Inverewe Estate, owned by the National Trust for Scotland (NTS), is situated in Poolewe in the North West Highlands an hour and a half from Inverness.
The NTS is helping Scottish Wildcat Action across its Highland properties to determine whether or we not have the elusive Highland Tiger in our midst. As Ranger on the Estate I have been co-ordinating this project at Inverewe which has now been up and running for approximately one month.
I became a Ranger almost 2 years ago after a complete career change where I swapped a life behind a desk in a busy Edinburgh HR office for life in the countryside in one of the most beautiful places in Scotland. Every morning I feel privileged to be able to work in such an amazing place doing the job I love and projects like this make my role even more exciting.
The possibility that we may capture a wildcat on camera is thrilling in itself but I have found that one of the real joys of working on this project so far has been the opportunity to create a real community project and to spread that anticipation throughout our local area.
The moment trail cameras landed on my desk from our head office Countryside Team I have focussed on spreading awareness of and getting as many people involved in this project as possible. I did an interview for our local radio station and submitted an article to our local newspaper asking people to let me be aware of any sightings of cats and to get in touch if they wished to “adopt” a camera to look after in the area. I also contacted our local butcher, Kenny Morrison who has agreed to put aside offcuts and offal for us to use to bait camera traps.
I have now recruited 4 volunteers who are checking their cameras weekly and passing me the images. We have 2 cameras at NTS Corrieshalloch Gorge and I am also working in conjunction with our neighbouring Letterewe Estate who have 2 cameras on their grounds. They have had positive sightings of wildcats on their property in the past so we are very hopeful that one of the cameras located here will pick up new sightings. The stalker and volunteer looking after these cameras have seen prints that may be cat prints so there is definitely a mounting excitement each week as we wait to see what has been caught on camera.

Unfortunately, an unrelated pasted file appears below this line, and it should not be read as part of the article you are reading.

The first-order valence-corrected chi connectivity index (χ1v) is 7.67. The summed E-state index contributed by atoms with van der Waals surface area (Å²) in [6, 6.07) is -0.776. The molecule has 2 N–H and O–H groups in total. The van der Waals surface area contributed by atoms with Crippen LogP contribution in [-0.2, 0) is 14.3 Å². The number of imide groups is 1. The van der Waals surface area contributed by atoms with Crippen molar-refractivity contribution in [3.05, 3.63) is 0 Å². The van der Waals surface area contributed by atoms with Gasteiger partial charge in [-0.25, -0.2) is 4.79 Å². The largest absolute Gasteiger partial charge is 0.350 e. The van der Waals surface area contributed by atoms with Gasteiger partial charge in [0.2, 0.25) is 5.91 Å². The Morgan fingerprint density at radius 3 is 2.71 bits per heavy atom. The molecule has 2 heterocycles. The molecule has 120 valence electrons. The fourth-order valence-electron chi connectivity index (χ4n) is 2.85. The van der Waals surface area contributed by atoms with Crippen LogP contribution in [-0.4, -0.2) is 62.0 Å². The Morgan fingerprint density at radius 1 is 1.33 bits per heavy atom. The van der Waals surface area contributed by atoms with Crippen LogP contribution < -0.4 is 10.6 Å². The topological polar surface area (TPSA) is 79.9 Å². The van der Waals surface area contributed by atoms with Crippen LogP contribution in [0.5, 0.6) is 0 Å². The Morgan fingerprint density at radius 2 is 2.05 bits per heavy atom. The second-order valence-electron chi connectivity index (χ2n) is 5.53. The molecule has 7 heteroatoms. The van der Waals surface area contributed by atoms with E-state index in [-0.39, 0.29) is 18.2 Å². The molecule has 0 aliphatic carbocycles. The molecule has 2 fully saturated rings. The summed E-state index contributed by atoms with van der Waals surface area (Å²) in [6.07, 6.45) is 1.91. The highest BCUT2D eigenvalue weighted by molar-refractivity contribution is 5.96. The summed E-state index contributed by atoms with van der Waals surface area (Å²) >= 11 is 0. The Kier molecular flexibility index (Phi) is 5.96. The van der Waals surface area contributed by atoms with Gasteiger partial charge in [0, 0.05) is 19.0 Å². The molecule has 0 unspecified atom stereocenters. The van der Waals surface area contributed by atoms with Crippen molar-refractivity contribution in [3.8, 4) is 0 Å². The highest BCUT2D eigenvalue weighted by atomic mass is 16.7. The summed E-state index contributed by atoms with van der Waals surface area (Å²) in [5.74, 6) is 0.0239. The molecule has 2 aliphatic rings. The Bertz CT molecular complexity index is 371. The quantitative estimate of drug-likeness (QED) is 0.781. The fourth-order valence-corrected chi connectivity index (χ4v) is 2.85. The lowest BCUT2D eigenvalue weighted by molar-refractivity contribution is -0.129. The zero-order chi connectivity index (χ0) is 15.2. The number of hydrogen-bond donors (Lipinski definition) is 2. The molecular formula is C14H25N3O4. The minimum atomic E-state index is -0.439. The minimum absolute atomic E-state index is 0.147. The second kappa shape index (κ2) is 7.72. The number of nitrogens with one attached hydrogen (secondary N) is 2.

At Inverewe we picked up an image last week which was passed to Dr Roo Campbell, the project manager for wildcat priority areas, who thinks it may be a hybrid cat. Unfortunately, the camera has overexposed the image so a lot of the cat appears white and you can just see an outline. The tail is visible though and is clearly thick and banded. Could it be? Roo has given us advice on how to avoid the camera over exposing - placing blue tac or electrical tape over some of the LED diodes on the flash, taking care not to block the light sensor diode, so with this adaption to the camera in place we are waiting to see if this cat will return and if we can get a better image.
Although we haven’t had a confirmed sighting of a cat …yet…I am very optimistic. One of the other advantages of this project is that it allows us to gain footage of other species on the Estate and adds to our image library. I am posting these clips on our social media channels which allows members of the public to follow the project and become engaged in it even if they live in Spain or Germany. So far we have had red deer and a lovely little mouse on camera. A Letterewe camera has signs of badger activity near it so hopefully we will get some nice images of them in the near future.
I’m very excited about the potential of this project and am very hopeful that we will capture a cat on camera. This is our only tantalising image so far of what could be a Scottish wildcat. However, if they were here in the past there is no reason why they shouldn’t be here now. Wouldn’t that be wonderful for one of my volunteers to capture it on their camera?
You can find out how to identify a Scottish wildcat from a domestic or hybrid cat at www.scottishwildcataction.org/about-wildcats
Scottish Wildcat Action is the first national project to save the highly endangered Scottish wildcat from extinction. It is a partnership involving over 20 organisations, including, Scottish Natural Heritage, Royal Zoological Society of Scotland (RZSS), Cairngorms National Park Authority, Forestry Commission Scotland, National Museums Scotland, National Trust for Scotland, Royal (Dick) School of Veterinary Studies at the University of Edinburgh, Scottish Gamekeepers’ Association and the Scottish Wildlife Trust. It is funded by Heritage Lottery Fund and Scottish Government, as well as its partners.
See www.scottishwildcataction.org for more information.